• Stop drinking caffeinated beverages by lunch noon. Caffeine, as a nervous system stimulant, can have a long-lasting effect for some people more than others. It also affects your circadian rhythm by activating your central nervous system and increasing alertness. Part of improving your sleeping pattern is also re-establishing your circadian rhythm (we will talk more about this).
  • Fix your disrupted circadian rhythm. High stress lifestyles or doing things before bed that can cause acute stress increase cortisol levels in the body and increase your alertness. A natural circadian rhythm should have low levels of cortisol in the blood by bedtime to help promote sleep (essentially your adrenal glands are not over-stimulated and give the “ok” for your body to rest).

Why You Do Not Stay Asleep

There are a few different methods that can help you pinpoint why you wake up at night in the first place. I like to follow both the traditional Chinese organ clock as well as referencing your circadian rhythm.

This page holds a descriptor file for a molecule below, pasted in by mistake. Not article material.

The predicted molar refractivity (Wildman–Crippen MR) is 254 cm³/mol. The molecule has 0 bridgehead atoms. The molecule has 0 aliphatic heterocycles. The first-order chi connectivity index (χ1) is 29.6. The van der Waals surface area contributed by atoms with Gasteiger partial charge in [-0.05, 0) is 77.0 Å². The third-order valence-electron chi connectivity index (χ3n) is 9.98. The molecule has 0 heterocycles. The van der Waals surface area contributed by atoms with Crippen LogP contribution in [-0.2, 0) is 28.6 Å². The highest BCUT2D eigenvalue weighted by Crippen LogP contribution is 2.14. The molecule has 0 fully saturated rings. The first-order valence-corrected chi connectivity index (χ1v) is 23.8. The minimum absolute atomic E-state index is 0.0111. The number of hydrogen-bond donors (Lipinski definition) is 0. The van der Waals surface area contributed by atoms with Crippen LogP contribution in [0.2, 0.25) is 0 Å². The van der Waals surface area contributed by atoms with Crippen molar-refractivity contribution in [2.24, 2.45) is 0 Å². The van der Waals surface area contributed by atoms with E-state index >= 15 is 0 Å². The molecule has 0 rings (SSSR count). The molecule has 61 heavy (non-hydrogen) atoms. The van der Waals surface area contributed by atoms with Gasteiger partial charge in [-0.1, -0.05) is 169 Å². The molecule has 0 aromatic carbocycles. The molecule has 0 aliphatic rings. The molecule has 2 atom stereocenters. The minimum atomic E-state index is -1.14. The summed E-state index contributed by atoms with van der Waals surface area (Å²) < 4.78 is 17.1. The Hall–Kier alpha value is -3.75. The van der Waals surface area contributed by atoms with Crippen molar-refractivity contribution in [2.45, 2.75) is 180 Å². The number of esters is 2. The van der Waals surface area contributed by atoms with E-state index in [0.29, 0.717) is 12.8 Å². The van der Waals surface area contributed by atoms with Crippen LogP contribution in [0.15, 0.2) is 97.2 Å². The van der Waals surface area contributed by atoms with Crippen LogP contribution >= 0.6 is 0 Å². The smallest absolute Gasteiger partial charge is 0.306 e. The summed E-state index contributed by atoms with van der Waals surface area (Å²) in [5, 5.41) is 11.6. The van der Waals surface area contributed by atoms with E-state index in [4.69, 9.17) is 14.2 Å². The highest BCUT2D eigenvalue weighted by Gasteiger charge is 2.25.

Firstly, identify your sleeping patterns:

  • Do you wake up at the same time each night?
  • Do you wake up to use the bathroom? Is this a reoccurring habit or can you prevent this?
  • Do you wake up and fall back asleep?
  • Do you wake up and notice your mind is stimulated? Do you have a hard time falling back asleep?

It is important to identify which of the above questions you resonate most with.

The Chinese organ clock helps pinpoint which organ naturally detoxifies during a particular time in the night. For example:

  • The liver primarily detoxifies roughly between 1am – 3am. If you wake up between these hours regularly, your liver is struggling to detoxify.
  • Or, if you wake up between the hours of 11pm – 1am, the gallbladder is working hard and can be impacted. In Chinese medicine, the organ detoxifying also symbolizes an emotional state. For example, if you wake up between 1-3am when your liver naturally detoxifies, you may be experiencing suppressed anger or unusually high levels of stress.
  • The lungs detoxify around 3-5am. The emotions connected to the lungs are sadness and grief.

Eat Well, Fall Asleep Quickly and Still Wake Up Tired?